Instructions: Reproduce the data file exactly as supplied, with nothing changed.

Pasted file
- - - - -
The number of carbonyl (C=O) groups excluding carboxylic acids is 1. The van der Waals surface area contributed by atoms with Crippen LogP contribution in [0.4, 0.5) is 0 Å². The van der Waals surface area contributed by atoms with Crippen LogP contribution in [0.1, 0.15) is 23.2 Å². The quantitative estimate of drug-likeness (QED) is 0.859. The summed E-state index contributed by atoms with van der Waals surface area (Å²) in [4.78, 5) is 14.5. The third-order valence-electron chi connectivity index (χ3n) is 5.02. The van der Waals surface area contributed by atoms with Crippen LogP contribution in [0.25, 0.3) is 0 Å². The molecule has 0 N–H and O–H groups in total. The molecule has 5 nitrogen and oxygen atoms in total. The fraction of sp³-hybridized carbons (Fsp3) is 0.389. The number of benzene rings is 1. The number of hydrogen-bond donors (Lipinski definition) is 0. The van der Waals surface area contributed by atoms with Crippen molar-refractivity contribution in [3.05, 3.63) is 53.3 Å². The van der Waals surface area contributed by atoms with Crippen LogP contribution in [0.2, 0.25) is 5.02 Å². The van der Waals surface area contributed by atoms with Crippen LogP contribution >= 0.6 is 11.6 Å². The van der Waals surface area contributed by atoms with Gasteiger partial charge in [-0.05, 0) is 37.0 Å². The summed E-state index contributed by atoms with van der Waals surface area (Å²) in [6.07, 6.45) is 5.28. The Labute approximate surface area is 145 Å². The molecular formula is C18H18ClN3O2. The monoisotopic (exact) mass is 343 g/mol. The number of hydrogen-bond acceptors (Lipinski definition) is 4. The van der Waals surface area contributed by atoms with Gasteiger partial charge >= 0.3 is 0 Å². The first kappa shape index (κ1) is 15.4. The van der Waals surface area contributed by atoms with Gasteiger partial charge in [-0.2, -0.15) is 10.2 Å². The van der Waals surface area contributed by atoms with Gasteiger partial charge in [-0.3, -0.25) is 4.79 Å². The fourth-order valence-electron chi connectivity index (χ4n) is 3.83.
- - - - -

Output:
The number of carbonyl (C=O) groups excluding carboxylic acids is 1. The van der Waals surface area contributed by atoms with Crippen LogP contribution in [0.4, 0.5) is 0 Å². The van der Waals surface area contributed by atoms with Crippen LogP contribution in [0.1, 0.15) is 23.2 Å². The quantitative estimate of drug-likeness (QED) is 0.859. The summed E-state index contributed by atoms with van der Waals surface area (Å²) in [4.78, 5) is 14.5. The third-order valence-electron chi connectivity index (χ3n) is 5.02. The van der Waals surface area contributed by atoms with Crippen LogP contribution in [0.25, 0.3) is 0 Å². The molecule has 0 N–H and O–H groups in total. The molecule has 5 nitrogen and oxygen atoms in total. The fraction of sp³-hybridized carbons (Fsp3) is 0.389. The number of benzene rings is 1. The number of hydrogen-bond donors (Lipinski definition) is 0. The van der Waals surface area contributed by atoms with Crippen molar-refractivity contribution in [3.05, 3.63) is 53.3 Å². The van der Waals surface area contributed by atoms with Crippen LogP contribution in [0.2, 0.25) is 5.02 Å². The van der Waals surface area contributed by atoms with Crippen LogP contribution >= 0.6 is 11.6 Å². The van der Waals surface area contributed by atoms with Gasteiger partial charge in [-0.05, 0) is 37.0 Å². The summed E-state index contributed by atoms with van der Waals surface area (Å²) in [6.07, 6.45) is 5.28. The Labute approximate surface area is 145 Å². The molecular formula is C18H18ClN3O2. The monoisotopic (exact) mass is 343 g/mol. The number of hydrogen-bond acceptors (Lipinski definition) is 4. The van der Waals surface area contributed by atoms with Gasteiger partial charge >= 0.3 is 0 Å². The first kappa shape index (κ1) is 15.4. The van der Waals surface area contributed by atoms with Gasteiger partial charge in [-0.2, -0.15) is 10.2 Å². The van der Waals surface area contributed by atoms with Gasteiger partial charge in [-0.3, -0.25) is 4.79 Å². The fourth-order valence-electron chi connectivity index (χ4n) is 3.83.